The Chemistry Connection in the Therapeutic Relationship

by Lynn R. Zakeri Friday, November 12, 2010

Lynn ZakeriLynn R. Zakeri is a Licensed Clinical Social Worker with a private practice in Northfield and Skokie, Illinois. For more information view Lynn's website at

It is that old-fashioned phrase “have chemistry”, and scientific or not, you’ve got to have it with your therapist.  .  Whether you are looking for a listener or a problem solver, a sense of kindness or a motivator, you still need that chemistry. 

How do you meet people is a question that is often asked, but really, what we are asking is how do we meet people we like, connect with, enjoy, and feel good around.  We talk to many people throughout our day, whether it is at our morning coffee shop, on a school playground, at the office, but who would you like to spend your free time with?  Who makes you laugh or brings out your funny-side?  Who do you have chemistry with?

Literally, chemistry is the study of how matter interacts.  When we talk about chemistry with another person, we commonly refer to the love/attraction type of chemistry, but really just interacting positively is a general type of chemistry that we all strive to reach with others.  This type of interaction is so powerful, that it not only puts you in a good mood, but some research has shown that by releasing a certain chemical, phenylethylamine (PEA), this type of chemistry with another person may even make you happy and possibly resist depressive feelings.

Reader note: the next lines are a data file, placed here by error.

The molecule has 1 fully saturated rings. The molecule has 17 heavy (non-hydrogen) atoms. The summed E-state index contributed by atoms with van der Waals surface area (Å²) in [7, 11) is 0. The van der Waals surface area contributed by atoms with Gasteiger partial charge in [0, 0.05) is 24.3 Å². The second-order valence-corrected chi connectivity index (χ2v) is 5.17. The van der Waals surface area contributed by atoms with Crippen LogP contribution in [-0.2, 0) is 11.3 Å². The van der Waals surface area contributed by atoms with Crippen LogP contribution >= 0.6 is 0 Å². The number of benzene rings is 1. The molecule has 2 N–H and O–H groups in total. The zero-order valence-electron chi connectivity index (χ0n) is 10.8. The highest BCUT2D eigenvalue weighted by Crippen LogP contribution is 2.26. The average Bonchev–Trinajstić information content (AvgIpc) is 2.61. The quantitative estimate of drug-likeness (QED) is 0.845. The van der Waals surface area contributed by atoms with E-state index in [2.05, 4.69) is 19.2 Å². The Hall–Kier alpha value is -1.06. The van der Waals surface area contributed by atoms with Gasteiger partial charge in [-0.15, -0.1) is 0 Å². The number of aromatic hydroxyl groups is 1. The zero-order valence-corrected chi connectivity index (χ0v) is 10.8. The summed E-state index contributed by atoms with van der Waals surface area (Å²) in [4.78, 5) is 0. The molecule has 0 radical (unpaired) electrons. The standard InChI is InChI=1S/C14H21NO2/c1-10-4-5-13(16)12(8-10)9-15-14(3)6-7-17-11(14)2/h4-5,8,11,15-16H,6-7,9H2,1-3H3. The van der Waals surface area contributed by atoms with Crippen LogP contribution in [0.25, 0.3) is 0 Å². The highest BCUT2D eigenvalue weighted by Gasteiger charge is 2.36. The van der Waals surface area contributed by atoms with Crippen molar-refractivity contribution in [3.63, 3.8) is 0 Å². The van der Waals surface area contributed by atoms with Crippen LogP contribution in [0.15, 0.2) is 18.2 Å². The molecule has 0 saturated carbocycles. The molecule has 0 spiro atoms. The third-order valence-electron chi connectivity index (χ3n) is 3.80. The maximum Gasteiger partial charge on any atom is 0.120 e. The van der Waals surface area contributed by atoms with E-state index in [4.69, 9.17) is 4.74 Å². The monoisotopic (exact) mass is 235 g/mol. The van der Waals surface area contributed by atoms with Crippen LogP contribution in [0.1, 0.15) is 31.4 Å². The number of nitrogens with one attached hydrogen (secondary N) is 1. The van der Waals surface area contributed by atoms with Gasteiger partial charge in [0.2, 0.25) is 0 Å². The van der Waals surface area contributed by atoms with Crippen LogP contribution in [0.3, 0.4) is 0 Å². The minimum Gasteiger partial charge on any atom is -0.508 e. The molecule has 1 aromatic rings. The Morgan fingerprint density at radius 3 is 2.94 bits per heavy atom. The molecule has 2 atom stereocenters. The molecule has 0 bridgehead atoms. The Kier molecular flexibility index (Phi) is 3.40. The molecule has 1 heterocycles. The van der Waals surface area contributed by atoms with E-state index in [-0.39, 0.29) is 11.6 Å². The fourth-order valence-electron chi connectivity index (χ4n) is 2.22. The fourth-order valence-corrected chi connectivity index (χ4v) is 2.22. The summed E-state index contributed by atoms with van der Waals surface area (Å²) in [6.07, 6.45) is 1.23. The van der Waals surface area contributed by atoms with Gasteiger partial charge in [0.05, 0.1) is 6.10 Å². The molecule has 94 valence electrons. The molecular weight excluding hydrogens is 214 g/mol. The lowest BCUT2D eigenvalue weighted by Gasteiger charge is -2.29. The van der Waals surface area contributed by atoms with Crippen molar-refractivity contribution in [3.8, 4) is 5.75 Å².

Adolescents often say the now-cool word “aaaawkward” when describing certain encounters, but in truth, so many encounters are!  A hint of sarcasm that was taken seriously; a lag in conversation where you say something you regret just to fill the silence; or you’ve exposed too much and experience the “TMI brush-off” (too much information).

But when it’s good, it’s good.  Time flies, you don’t remember why but you know you laughed… hard.  And you are comfortable.  You are validated.  You are valued and never judged.  Similar to finding the right therapist.  The therapeutic relationship too requires chemistry.  And when it’s good, it’s good.



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